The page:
PHOENIX — This year's legislative session is well underway and Arizona's lawmakers have begun making proposals for adjusting the state's criminal justice system.
Lots of bills get introduced at the start of each legislative session and many end up going nowhere near the governor's desk.
But here are some pieces of legislation that are worth keeping an eye on as the session unfolds:
1. Prohibiting panhandling
The City of Glendale passed an ordinance last year prohibiting panhandling on medians and now a lawmaker has introduced a bill to introduce the ban on a statewide level.
Senate Bill 1022 would prohibit a pedestrian from soliciting or begging while standing on a traffic median. Someone who violates this law at least three times could be charged with a Class 1 misdemeanor.
State Sen. John Kavanagh, R-Fountain Hills, is sponsoring the legislation. This bill has been scheduled for a review on Jan. 18 before the Senate Committee on Public Safety and Border Security.
2. Gun rights for juvenile offenders
Anyone who's been convicted of a felony in Arizona can have their right to own a gun taken away.
House Bill 2399 modifies the timeline for when juvenile offenders are eligible to have their rights restored. The legislation states that someone who was convicted of a dangerous felony as a delinquent can petition to have their gun rights restored after they turn 25 instead of waiting until they're 30.
The existing law states that juvenile offenders convicted of a non-dangerous felony must wait two years from the time they're discharged to file a petition for their gun rights. HB 2399 modifies the law's language by stating that offenders must wait to file a petition until they're discharged from a correctional facility, complete their probation, and complete any other court-ordered conditions.
Four Democrats and eight Republicans from both chambers are listed as sponsors of this bill.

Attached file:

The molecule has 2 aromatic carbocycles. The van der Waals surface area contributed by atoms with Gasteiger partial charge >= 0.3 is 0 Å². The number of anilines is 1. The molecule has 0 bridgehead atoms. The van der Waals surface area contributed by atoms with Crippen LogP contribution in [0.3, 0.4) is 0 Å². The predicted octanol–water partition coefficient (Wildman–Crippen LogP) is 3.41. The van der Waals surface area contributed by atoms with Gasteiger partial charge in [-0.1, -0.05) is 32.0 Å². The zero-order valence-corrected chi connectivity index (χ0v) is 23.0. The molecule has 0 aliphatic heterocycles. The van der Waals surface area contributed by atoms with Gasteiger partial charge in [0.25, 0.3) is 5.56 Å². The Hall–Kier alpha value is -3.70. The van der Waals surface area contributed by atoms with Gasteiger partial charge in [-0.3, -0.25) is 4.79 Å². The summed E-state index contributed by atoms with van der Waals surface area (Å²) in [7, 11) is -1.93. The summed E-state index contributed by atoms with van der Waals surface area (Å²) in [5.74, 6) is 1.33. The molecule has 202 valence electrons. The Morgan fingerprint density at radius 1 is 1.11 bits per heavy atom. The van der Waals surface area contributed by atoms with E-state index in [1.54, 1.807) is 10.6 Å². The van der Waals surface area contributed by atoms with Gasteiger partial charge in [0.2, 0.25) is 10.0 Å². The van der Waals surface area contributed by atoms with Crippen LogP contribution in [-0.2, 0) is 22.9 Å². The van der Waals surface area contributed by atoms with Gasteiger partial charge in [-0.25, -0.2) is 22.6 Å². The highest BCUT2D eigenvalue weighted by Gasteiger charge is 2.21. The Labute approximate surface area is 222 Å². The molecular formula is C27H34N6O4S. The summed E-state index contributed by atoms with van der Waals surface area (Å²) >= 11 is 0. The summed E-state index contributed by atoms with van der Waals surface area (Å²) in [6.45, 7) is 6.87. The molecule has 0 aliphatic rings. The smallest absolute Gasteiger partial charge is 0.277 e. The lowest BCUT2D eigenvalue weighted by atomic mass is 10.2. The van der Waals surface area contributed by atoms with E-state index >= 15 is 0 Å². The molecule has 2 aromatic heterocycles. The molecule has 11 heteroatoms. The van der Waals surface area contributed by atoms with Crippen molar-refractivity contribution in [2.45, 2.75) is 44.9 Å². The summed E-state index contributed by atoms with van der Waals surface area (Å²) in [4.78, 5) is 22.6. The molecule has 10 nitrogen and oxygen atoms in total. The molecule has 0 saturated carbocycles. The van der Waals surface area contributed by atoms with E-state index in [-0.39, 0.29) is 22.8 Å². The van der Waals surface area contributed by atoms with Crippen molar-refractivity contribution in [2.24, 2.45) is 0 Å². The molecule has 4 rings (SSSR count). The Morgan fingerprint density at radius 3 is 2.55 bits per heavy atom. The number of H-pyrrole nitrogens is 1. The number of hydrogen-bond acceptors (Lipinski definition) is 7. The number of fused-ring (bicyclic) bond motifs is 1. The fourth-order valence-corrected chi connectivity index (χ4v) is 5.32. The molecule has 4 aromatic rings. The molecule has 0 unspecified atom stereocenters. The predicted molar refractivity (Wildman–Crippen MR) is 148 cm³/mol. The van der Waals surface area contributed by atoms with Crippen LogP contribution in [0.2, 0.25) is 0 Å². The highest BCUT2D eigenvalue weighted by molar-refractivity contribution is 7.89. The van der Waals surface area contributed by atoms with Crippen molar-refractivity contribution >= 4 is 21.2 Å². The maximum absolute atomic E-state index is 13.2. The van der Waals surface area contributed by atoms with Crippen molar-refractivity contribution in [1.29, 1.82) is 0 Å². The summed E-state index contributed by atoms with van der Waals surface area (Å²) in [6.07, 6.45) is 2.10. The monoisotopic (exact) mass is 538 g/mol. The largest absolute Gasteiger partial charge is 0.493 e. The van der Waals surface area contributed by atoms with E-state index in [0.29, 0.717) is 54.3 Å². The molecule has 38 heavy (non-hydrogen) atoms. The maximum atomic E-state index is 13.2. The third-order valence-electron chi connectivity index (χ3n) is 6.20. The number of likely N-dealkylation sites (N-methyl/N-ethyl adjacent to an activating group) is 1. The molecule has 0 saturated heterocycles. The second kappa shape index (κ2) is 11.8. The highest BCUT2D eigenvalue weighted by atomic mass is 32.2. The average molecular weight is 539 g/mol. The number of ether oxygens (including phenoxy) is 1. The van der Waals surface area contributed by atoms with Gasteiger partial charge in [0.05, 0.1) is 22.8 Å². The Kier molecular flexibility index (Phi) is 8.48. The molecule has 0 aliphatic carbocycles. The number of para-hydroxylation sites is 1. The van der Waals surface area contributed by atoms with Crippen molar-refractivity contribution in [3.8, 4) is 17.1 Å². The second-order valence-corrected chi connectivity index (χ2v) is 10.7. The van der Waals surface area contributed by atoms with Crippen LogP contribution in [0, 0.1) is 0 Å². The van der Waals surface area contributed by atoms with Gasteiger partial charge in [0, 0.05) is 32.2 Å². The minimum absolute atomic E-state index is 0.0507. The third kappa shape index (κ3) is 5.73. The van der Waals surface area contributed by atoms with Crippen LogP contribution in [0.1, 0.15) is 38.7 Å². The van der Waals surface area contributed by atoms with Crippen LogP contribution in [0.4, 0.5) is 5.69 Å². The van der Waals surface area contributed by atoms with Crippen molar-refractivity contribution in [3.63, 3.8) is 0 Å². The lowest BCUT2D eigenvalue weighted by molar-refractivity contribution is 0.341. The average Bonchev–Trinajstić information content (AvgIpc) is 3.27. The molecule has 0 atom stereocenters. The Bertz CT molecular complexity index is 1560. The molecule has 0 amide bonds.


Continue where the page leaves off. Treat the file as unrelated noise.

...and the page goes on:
3. Police interference
Former Gov. Doug Ducey signed a bill last year that prohibited bystanders from filming police officers up close. The law was later halted by the courts after the ACLU argued that it violated the constitutional rights of Arizonans.
But another bill has been introduced that attempts to set limitations on how citizens can interact with officers.
Senate Bill 1047 prohibits someone from getting within 20 feet of a "dangerous incident" if an officer has verbally told them to stay away. The bill defines dangerous as an incident involving an attempted act of violence or an interaction with an "agitated person."
Violating these rules could result in getting charged with a Class 2 misdemeanor, according to the bill.
SB 1047 clarifies that bystanders can still peacefully observe a dangerous incident as long as they don't interfere with an officer's actions.
State Sen. John Kavanagh, R-Fountain Hills, is sponsoring this bill.
4. Obligating priests to report confessions
Multiple types of professions in Arizona are legally obligated to report suspicions of child abuse to law enforcement or the Department of Child Safety.
House Bill 2454 would change when members of the clergy, Christian Science practitioners, and priests are required to report confessions of criminal behavior.
The existing law states that if a person confesses to abusing someone to a clergyman, then the clergyman doesn't have to report it unless they "determine that it is reasonable and necessary within the concepts of the religion."
The bill modifies the law by obligating clergymen to report an incriminating confession if they believe the confessor was still abusing someone or was going to commit abuse in the future.
The Church of Latter-Day Saints has recently been subjected to litigation in Arizona after a victim of sexual abuse accused two Arizona bishops of not reporting abuse that was confessed to them by a church member.
Five Democrats in the House of Representatives are sponsoring this bill.
5. Compensation for sex assault victims
The Arizona Criminal Justice Commission already administers a fund that compensates victims of violent crimes.
House Bill 2500 amends the fund to have it compensate women who become pregnant after they were sexually assaulted. The fund would pay for health care and economic expenses during the woman's pregnancy and for up to 12 months after the child is born.
Republican Matt Gress is sponsoring the legislation.
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